“I achieved all my goals that I set out at the start of the year so I was happy in that sense but I probably wanted to finish the second half of the year a little bit better than what I did”.
The harshest of judges on himself as always, he attributed the drop off in the second half of the year to “getting a bit tired”.
Come on Naishy, you’re tired after dominating school footy, TAC Cup, Vic Metro, AIS games and the under 18 all-star game on grand final day where you racked up 21 disposals against the best of the best?
Wait… where was the drop off again?
Doing his year 12 exams he’s focusing on school at the moment, rather than the draft or what he may be doing in a month’s or a year’s time. But in the back of his mind he knows that the next step of his career is just around the corner.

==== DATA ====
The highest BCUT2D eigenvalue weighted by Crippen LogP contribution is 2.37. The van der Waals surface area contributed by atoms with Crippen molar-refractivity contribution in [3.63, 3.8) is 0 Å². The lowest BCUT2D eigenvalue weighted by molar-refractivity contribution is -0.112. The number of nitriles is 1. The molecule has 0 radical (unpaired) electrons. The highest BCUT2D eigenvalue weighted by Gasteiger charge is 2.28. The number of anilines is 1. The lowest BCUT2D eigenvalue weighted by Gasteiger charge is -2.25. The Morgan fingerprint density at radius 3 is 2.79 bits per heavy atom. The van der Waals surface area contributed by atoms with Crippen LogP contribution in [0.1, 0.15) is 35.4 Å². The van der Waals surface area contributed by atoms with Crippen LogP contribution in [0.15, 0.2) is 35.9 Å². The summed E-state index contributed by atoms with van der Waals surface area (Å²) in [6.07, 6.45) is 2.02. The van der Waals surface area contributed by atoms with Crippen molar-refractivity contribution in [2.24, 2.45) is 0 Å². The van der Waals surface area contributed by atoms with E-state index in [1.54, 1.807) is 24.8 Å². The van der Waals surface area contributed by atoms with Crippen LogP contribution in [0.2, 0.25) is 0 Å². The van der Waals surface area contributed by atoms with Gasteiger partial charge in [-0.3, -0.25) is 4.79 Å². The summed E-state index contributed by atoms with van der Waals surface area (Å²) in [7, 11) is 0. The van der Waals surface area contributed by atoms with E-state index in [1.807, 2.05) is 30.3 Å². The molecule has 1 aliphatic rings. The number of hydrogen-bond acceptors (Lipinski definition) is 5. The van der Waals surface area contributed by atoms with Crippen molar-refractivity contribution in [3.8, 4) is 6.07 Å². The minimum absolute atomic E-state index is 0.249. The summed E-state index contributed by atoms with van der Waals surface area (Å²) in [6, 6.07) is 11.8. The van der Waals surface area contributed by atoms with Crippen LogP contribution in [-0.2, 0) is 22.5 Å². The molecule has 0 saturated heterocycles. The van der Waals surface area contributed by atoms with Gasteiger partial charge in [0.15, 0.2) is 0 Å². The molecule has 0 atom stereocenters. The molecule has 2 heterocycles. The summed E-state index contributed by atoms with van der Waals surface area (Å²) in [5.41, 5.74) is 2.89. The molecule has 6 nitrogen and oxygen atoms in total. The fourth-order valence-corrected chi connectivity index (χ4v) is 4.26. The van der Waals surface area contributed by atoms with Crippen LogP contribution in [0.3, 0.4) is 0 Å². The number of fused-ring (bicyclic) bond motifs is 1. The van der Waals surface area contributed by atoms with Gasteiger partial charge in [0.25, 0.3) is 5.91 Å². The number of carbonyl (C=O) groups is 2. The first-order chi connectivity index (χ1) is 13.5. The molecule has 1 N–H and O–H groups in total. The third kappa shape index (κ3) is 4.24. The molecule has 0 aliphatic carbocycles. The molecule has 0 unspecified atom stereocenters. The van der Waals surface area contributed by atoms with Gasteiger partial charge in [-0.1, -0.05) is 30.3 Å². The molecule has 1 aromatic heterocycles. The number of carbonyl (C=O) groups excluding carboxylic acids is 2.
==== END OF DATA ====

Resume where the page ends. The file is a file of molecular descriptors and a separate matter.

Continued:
“I think the two weeks I have after exams before the draft I’ll get pretty nervous, a bit anxious, but at the same time I’m pretty excited for what’s going to happen in the next month.
“As soon as I get into a club I need to hopefully earn the respect of the playing group and just train hard and put my best foot forward to get those games”.
The light framed, 69kg midfielder struggled not to laugh, however, when he added “I need to work on my strength obviously first, get bigger pipes, but yeah I think that’s my main goal just earn their respect and work hard over the preseason before I start thinking about games”.
Pat Naish is a well balanced kid who takes everything in his stride and gets along with every new face he meets. It would be a monumental surprise if he were not to end up in the yellow and black next year, and an even bigger surprise for him not to be a huge success.